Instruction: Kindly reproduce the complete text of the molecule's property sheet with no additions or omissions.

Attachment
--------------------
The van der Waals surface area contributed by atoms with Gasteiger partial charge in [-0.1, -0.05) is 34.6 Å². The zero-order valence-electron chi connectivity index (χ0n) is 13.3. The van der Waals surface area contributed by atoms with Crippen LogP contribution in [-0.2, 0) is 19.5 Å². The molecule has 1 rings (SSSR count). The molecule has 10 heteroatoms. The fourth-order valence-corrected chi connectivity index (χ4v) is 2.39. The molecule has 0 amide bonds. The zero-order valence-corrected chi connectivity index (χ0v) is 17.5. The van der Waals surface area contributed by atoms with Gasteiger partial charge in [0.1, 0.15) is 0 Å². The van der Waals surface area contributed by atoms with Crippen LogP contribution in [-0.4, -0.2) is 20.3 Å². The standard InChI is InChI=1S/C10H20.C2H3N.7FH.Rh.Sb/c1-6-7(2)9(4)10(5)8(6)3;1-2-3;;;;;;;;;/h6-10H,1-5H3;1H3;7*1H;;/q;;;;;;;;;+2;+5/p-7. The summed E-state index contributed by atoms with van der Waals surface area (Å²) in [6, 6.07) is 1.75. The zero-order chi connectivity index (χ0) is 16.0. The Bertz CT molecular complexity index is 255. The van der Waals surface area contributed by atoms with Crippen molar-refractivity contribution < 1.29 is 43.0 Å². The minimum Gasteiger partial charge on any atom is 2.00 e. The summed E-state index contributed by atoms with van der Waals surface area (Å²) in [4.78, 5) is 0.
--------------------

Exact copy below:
The van der Waals surface area contributed by atoms with Gasteiger partial charge in [-0.1, -0.05) is 34.6 Å². The zero-order valence-electron chi connectivity index (χ0n) is 13.3. The van der Waals surface area contributed by atoms with Crippen LogP contribution in [-0.2, 0) is 19.5 Å². The molecule has 1 rings (SSSR count). The molecule has 10 heteroatoms. The fourth-order valence-corrected chi connectivity index (χ4v) is 2.39. The molecule has 0 amide bonds. The zero-order valence-corrected chi connectivity index (χ0v) is 17.5. The van der Waals surface area contributed by atoms with Gasteiger partial charge in [0.1, 0.15) is 0 Å². The van der Waals surface area contributed by atoms with Crippen LogP contribution in [-0.4, -0.2) is 20.3 Å². The standard InChI is InChI=1S/C10H20.C2H3N.7FH.Rh.Sb/c1-6-7(2)9(4)10(5)8(6)3;1-2-3;;;;;;;;;/h6-10H,1-5H3;1H3;7*1H;;/q;;;;;;;;;+2;+5/p-7. The summed E-state index contributed by atoms with van der Waals surface area (Å²) in [6, 6.07) is 1.75. The zero-order chi connectivity index (χ0) is 16.0. The Bertz CT molecular complexity index is 255. The van der Waals surface area contributed by atoms with Crippen molar-refractivity contribution < 1.29 is 43.0 Å². The minimum Gasteiger partial charge on any atom is 2.00 e. The summed E-state index contributed by atoms with van der Waals surface area (Å²) in [4.78, 5) is 0.